Nunavut lead Bruce Morgan hurries hard to get ready for Tim Hortons Brier
BY JOE PAVIA
Nunavut lead Bruce Morgan. (Jean Levac, Postmedia Network)
He is a real NUbie.
Bruce Morgan, the lead for Team Nunavut, didn’t own his own curling broom until the day before the Ottawa Tim Hortons Brier began. His curling career began six months ago during the 2014/15 curling season.
“The first time I was ever on the ice or put a slider on the ice was November 2014.,” Morgan said.
He didn’t join a learn-to-curl program but was taught randomly by individual members of the club in Iqaluit. “There was a training seminar about four weeks after I started.” After three days of this current season he was asked if he wanted to curl in the Brier.
His journey to curling was circuitous. Born in London, England, he moved to the Bahamas with his doctor dad and nurse mom. “They saw an opportunity to move to the Bahamas to raise their family because Britain didn’t offer as many opportunities. They had four boys there.”
Eventually, the family moved to Ontario. He landed a food and beverage manager job in Kingston so when the 2013 Scotties were there he went to a few games. It peaked his interest but he never pursued curling. He even visited a friend in Ottawa to watch him curl.
“I never went on the ice. I just watched him,” Morgan said.”
He’s a 54-year-old single man who is now the chef manager of a catering company in Nunavut’s capital. He moved there for a reason.
“I consider London, where I was born, an island. I was raised in the Bahamas then I saw an ad in Kijiji and Iqaluit is an island so I moved there,” Morgan said.
He made history when he threw Nunavut’s first stone at the men’s national championship.
“I didn’t think about it at all but now that I seen stuff in the papers I guess I should have been a bit more nervous,” Morgan said.
With his team outscored 43-8 in its trio of games, he has a positive take on the predicament.
“Nunavut has never had one point,” Morgan said. “So every point we got — no matter which game —I just accumulated them altogether. We can only get better from here. If they are going ahead in 2018 to have everyone in the Brier, then we have three years to get more experience and bring up people behind us.”
Curling is now his passion.
“I really like the ethical values,” Morgan said. “I like the sportsmanship and how everyone — even those attending — and how people watching are appreciative of our first time here and we are not very known to anyone.”
He is impressed by both the skill of the competitors and their attitude. “Everybody has been amazingly supportive,” Morgan said.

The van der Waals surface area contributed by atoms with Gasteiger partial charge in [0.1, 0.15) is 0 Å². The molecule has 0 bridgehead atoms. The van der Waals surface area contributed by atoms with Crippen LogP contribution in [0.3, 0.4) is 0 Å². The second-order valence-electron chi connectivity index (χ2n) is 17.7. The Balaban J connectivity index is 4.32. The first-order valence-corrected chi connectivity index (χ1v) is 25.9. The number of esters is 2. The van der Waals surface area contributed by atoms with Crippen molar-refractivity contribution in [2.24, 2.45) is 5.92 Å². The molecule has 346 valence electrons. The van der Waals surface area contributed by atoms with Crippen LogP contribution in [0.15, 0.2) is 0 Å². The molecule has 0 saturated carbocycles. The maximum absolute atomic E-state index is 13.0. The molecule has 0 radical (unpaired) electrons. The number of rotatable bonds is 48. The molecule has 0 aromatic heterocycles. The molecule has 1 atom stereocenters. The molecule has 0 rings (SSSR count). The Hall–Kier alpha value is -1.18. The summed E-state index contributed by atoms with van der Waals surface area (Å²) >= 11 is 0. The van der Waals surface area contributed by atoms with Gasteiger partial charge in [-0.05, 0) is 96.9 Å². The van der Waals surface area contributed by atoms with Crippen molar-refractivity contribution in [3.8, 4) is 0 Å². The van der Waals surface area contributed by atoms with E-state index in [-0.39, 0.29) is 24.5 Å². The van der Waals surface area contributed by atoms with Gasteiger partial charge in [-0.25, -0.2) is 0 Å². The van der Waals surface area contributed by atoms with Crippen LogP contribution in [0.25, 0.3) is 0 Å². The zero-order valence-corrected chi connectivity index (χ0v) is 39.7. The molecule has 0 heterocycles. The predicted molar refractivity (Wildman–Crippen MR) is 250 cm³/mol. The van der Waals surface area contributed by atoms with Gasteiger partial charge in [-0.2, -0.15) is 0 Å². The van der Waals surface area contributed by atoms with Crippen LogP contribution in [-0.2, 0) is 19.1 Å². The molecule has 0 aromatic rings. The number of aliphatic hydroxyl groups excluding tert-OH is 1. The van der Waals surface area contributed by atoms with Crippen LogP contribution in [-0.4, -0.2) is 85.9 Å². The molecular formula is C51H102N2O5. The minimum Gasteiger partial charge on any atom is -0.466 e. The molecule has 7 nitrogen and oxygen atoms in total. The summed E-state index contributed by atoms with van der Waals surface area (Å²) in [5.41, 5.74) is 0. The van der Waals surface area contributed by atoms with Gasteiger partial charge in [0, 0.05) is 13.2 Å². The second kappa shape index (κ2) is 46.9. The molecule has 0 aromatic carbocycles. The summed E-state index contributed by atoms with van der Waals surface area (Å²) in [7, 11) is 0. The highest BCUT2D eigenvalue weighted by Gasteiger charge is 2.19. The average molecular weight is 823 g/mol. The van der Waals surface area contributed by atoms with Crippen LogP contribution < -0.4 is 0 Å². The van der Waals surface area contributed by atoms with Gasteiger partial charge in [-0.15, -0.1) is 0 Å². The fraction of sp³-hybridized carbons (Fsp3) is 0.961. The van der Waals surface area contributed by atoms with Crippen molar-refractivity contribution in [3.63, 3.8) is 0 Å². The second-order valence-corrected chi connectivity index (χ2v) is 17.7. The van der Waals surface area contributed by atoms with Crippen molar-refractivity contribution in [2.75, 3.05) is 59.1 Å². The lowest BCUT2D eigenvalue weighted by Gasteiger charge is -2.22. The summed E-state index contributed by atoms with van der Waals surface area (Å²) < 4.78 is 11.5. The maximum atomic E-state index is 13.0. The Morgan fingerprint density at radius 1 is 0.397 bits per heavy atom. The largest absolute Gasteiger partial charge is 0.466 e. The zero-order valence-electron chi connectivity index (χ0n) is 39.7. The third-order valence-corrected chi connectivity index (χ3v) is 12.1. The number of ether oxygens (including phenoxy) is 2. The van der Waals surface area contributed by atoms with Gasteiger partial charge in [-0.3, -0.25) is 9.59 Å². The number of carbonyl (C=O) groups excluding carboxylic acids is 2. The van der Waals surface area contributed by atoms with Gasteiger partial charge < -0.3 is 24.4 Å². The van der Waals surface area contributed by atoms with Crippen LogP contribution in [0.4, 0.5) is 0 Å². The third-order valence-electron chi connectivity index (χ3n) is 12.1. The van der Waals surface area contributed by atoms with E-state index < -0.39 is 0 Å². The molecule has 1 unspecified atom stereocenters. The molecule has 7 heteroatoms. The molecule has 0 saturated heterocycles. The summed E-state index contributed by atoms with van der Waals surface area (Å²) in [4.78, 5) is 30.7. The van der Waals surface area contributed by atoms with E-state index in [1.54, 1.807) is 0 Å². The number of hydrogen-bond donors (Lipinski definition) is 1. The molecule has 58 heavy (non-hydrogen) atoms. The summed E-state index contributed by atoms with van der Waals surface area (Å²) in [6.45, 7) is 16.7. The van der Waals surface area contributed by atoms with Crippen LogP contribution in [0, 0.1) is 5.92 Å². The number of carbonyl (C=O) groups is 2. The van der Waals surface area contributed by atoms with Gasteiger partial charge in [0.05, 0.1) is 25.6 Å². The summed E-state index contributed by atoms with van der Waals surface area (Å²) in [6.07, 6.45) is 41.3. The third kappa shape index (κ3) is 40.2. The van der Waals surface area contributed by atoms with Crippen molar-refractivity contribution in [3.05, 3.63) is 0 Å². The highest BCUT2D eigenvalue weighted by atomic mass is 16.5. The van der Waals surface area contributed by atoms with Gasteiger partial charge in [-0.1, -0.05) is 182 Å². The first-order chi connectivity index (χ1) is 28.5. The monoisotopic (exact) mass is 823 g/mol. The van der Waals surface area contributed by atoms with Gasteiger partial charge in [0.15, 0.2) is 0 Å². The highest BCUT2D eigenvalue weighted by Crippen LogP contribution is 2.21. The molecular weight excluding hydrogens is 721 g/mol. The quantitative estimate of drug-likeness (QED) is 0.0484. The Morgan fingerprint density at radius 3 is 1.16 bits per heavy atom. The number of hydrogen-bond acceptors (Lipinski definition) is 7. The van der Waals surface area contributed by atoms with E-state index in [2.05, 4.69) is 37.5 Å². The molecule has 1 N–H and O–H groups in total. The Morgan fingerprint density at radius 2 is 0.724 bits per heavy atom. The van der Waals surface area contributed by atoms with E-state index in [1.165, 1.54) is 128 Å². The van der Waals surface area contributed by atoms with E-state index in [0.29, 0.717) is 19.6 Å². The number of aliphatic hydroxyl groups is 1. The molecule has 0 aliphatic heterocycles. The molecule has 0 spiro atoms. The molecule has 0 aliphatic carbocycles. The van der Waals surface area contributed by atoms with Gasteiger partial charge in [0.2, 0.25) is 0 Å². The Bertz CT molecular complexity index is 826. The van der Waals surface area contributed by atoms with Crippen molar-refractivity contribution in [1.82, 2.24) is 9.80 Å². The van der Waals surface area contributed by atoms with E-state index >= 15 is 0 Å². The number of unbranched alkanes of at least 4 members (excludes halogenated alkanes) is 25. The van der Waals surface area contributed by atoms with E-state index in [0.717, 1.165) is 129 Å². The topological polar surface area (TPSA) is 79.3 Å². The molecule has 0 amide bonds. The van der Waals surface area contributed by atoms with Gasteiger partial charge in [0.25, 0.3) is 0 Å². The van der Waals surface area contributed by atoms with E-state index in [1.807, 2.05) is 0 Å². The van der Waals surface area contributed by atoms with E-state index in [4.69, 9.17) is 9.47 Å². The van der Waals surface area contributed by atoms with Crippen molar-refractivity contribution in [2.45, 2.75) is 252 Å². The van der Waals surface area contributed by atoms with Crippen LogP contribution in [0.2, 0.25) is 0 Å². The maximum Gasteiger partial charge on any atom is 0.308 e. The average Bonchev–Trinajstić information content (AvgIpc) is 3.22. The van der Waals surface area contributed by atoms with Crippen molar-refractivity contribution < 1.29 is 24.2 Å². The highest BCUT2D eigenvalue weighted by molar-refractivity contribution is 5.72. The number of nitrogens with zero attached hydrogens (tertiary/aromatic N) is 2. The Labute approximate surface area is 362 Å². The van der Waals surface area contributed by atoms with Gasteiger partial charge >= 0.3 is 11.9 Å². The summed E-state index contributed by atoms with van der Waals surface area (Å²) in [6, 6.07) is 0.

He curls on three different rinks and skips them all. That’s one reason Morgan and his team are staying in Ottawa until the end of the Brier.
“I am staying and watching as many Brier games as possible,” Morgan said.
By the way he does have curling shoes. Two pairs. And a broom.
Koe and Koe
Jamie Koe of the Northwest Territories defeated Nova Scotia’s Jamie Murphy 7-4 to advance to the round-robin competition. Koe’s rink played four games in three days in the pre-qualifier with an evening game yet to play on Saturday.
“My front end is bagged after playing five games in three days,” Koe said.
Meanwhile, Alberta’s Kevin Koe, Jamie’s brother, lost an extra-end first game to Ontario’s Glenn Howard.
Koe’s reaction: “I’m not going to let one close game get us down too much.”
Howard and Howard
In that extra-end game against Alberta the Ontario front of end of Scott Howard and Adam Spencer had to sweep the skips last shot to the four-foot to win.
Glenn Howard proudly said, “I got to give Scotty credit. It was probably the best game he played all year. I thought he played really solid. He’s fired up and he wants to play. We’re father (and) son — lets have some fun and play. It’s extra special playing with my son.”
Scott Howard stood alone near the media scrum glowing.
“That was probably the highlight of my life up to date,” he said.
“Watching my dad’s reaction was priceless. To sweep my dad’s final rock in the first draw of the Brier in front of thousands of people everyone cheering us on is something I will never forget.”
In the stands
There were plenty of celebrity curlers at the first draw — Blake MacDonald (formerly of Kevin Koe’s team), Emma Miskew (the third for Rachel Homan) and two new mothers with their children — Manitoba’s Jennifer Jones and Dawn McEwen.
The worst of the draw
A concession stand called Dog Willie with a graphic of a hot dog sells only pizza.
The best of the draw
There was a big crowd on hand for the opening draw.
Attendance was announced as 7,210. Capacity is 8,200.
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